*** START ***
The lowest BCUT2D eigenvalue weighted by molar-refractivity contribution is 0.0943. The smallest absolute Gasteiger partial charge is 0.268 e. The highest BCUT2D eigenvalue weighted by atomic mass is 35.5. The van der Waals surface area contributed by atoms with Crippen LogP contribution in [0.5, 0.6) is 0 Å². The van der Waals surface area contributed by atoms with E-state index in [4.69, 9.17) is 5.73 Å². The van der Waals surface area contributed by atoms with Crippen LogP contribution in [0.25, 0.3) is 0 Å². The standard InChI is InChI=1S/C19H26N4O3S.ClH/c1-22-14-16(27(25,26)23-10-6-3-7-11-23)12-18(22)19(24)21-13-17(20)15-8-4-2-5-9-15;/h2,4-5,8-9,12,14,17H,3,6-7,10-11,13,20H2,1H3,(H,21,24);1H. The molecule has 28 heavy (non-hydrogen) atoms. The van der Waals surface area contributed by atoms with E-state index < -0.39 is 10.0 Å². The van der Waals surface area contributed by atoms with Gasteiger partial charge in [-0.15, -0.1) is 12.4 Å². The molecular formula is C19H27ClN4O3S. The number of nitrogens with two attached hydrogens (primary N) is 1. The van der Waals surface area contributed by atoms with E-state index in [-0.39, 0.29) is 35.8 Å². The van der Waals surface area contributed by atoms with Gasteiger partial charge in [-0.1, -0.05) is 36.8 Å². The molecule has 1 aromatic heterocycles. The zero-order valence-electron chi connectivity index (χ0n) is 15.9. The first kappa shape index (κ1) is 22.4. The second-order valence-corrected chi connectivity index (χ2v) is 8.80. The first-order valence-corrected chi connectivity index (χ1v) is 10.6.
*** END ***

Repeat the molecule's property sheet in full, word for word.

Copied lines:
The lowest BCUT2D eigenvalue weighted by molar-refractivity contribution is 0.0943. The smallest absolute Gasteiger partial charge is 0.268 e. The highest BCUT2D eigenvalue weighted by atomic mass is 35.5. The van der Waals surface area contributed by atoms with Crippen LogP contribution in [0.5, 0.6) is 0 Å². The van der Waals surface area contributed by atoms with E-state index in [4.69, 9.17) is 5.73 Å². The van der Waals surface area contributed by atoms with Crippen LogP contribution in [0.25, 0.3) is 0 Å². The standard InChI is InChI=1S/C19H26N4O3S.ClH/c1-22-14-16(27(25,26)23-10-6-3-7-11-23)12-18(22)19(24)21-13-17(20)15-8-4-2-5-9-15;/h2,4-5,8-9,12,14,17H,3,6-7,10-11,13,20H2,1H3,(H,21,24);1H. The molecule has 28 heavy (non-hydrogen) atoms. The van der Waals surface area contributed by atoms with E-state index < -0.39 is 10.0 Å². The van der Waals surface area contributed by atoms with Gasteiger partial charge in [-0.15, -0.1) is 12.4 Å². The molecular formula is C19H27ClN4O3S. The number of nitrogens with two attached hydrogens (primary N) is 1. The van der Waals surface area contributed by atoms with E-state index in [-0.39, 0.29) is 35.8 Å². The van der Waals surface area contributed by atoms with Gasteiger partial charge in [-0.1, -0.05) is 36.8 Å². The molecule has 1 aromatic heterocycles. The zero-order valence-electron chi connectivity index (χ0n) is 15.9. The first kappa shape index (κ1) is 22.4. The second-order valence-corrected chi connectivity index (χ2v) is 8.80. The first-order valence-corrected chi connectivity index (χ1v) is 10.6.